While Costa is always ready to supply insights from the 21st century to elucidate or clarify Darwin's points, he is careful not to make Darwin into more than the 19th-century naturalist that he was. He notes where modern biologists do not agree with Darwin—for example, on the role of the inheritance of acquired characteristics (to which Darwin ascribed a secondary role) and isolation. Costa's treatment of isolation whenever it comes up in On the Origin of Species is extremely helpful in providing a balanced view of Darwin's position. He misses no opportunity to show that Darwin did not simply dismiss isolation outright, as is sometimes maintained; rather, his view changed over time, settling into a position that downplayed isolation in comparison with the production of new species in large continental areas.
If Costa is careful not to make Darwin into a 20th-century neo-Darwinian, there is one context that he does not acknowledge. Costa has an understandable opposition to modern antiDarwinian agendas, especially those challenging the teaching of evolution in the schools. But Darwin on more than one occasion sounds more like an advocate than a critic of “intelligent design” (ID). Perhaps because Costa, like so many scientists, lumps ID together with creationism, he does not make the connection. But many ID advocates—though not all, to be sure—are content with Darwin's view when he suggested that his encounters with nature, including evolution by natural selection, led him to conclude that a higher intelligence had been involved. Perhaps the general expropriation of ID by fundamentalists has convinced Costa that all ID theorists share a political agenda that Darwin would not have condoned.
I appreciated in particular how Costa brought other Darwin works to bear on passages in On the Origin of Species. This was especially true with regard to On Natural Selection, the big species book that Darwin was working on when the arrival of Alfred Russel Wallace's famous letter spurred him to compose the “abstract” that became the book. Costa shows us the difference between the two works. In On the Origin of Species, for example, Darwin briefly illustrates the variability of birds' nesting habits, while in On Natural Selection, Costa informs us, Darwin gives 10 manuscript pages of examples. But Costa also draws on many other materials that shed light on passages, from published works before and after 1859 to Darwin's well-known notebooks to his voluminous correspondence.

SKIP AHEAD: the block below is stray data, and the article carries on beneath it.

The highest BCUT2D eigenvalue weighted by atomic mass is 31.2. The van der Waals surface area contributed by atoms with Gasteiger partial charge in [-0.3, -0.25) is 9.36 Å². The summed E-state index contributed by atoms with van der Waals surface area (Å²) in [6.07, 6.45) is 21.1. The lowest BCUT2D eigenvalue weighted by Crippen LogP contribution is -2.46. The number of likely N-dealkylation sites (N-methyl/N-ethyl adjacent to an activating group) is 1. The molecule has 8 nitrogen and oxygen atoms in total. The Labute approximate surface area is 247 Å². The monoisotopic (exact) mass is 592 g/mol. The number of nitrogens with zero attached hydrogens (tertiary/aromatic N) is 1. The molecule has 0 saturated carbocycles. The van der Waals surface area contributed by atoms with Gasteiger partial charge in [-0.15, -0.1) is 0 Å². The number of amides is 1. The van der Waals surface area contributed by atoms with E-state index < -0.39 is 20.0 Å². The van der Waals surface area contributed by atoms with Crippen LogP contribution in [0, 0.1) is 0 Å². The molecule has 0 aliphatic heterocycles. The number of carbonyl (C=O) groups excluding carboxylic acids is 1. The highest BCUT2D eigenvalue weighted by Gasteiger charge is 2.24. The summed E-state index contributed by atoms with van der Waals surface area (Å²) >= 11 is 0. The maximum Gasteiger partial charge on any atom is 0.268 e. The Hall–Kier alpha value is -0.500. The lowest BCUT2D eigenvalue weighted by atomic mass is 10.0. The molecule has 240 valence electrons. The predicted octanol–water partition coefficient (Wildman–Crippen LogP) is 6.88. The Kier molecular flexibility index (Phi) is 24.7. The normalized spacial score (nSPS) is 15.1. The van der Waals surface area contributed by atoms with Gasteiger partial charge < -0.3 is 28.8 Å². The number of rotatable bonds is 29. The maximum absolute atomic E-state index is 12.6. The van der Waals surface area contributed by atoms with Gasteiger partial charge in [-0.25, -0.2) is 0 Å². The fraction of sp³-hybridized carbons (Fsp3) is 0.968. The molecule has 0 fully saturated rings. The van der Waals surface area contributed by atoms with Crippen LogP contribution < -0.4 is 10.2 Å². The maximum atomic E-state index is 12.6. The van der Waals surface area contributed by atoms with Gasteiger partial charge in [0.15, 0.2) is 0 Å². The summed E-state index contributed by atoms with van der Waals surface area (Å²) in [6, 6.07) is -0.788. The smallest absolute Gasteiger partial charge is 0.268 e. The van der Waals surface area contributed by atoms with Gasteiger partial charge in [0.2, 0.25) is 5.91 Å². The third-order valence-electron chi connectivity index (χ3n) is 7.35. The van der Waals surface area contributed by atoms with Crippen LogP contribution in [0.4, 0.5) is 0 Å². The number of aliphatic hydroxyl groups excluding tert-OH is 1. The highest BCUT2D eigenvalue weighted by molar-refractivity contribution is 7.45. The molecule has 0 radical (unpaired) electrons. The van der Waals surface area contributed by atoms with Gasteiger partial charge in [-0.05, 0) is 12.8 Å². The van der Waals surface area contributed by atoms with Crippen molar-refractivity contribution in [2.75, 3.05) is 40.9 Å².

I have but one complaint. The great usefulness of the volume clearly rests with Costa's annotations, which clarify, inform, and update, as well as explain Darwin's work in the context of the modern view. But, alas, there is no index to this valuable material. The only index in the book is the one Ernst Mayr composed when he edited the first edition of On the Origin of Species (Harvard University Press, 1964). This consists of Darwin's original index plus entries by Mayr that refer to modern evolutionary ideas. To his credit, Costa has italicized the entries that Mayr added to Darwin's, something not done in the 1964 edition. But it would have been so easy to add a separate index to the contents of his annotations, and that would have made the book much, much more useful. Costa did include a bibliography of works he consulted, and he also provided a section of biographical notes for individuals that Darwin mentioned. That there is no index to his own contributions, however, is a glaring deficiency.
As a historian, I might have expanded Costa's bibliography a little, and I have minor qualms with one or two of his claims, but in the main, Costa's efforts have yielded an enormously rewarding document. Darwin has sometimes been portrayed as a plodding scientist, a good observer whose second-rate status is masked by the pregnancy of the grand idea he stumbled upon. Costa's work is a wonderful refutation of this portrait. No one who follows Costa through The Annotated Origin can possibly doubt Darwin's exceptional stature. There is no better tribute he could have made for this celebration of Darwin's 200th birthday and the 150th anniversary of the publication of his masterpiece.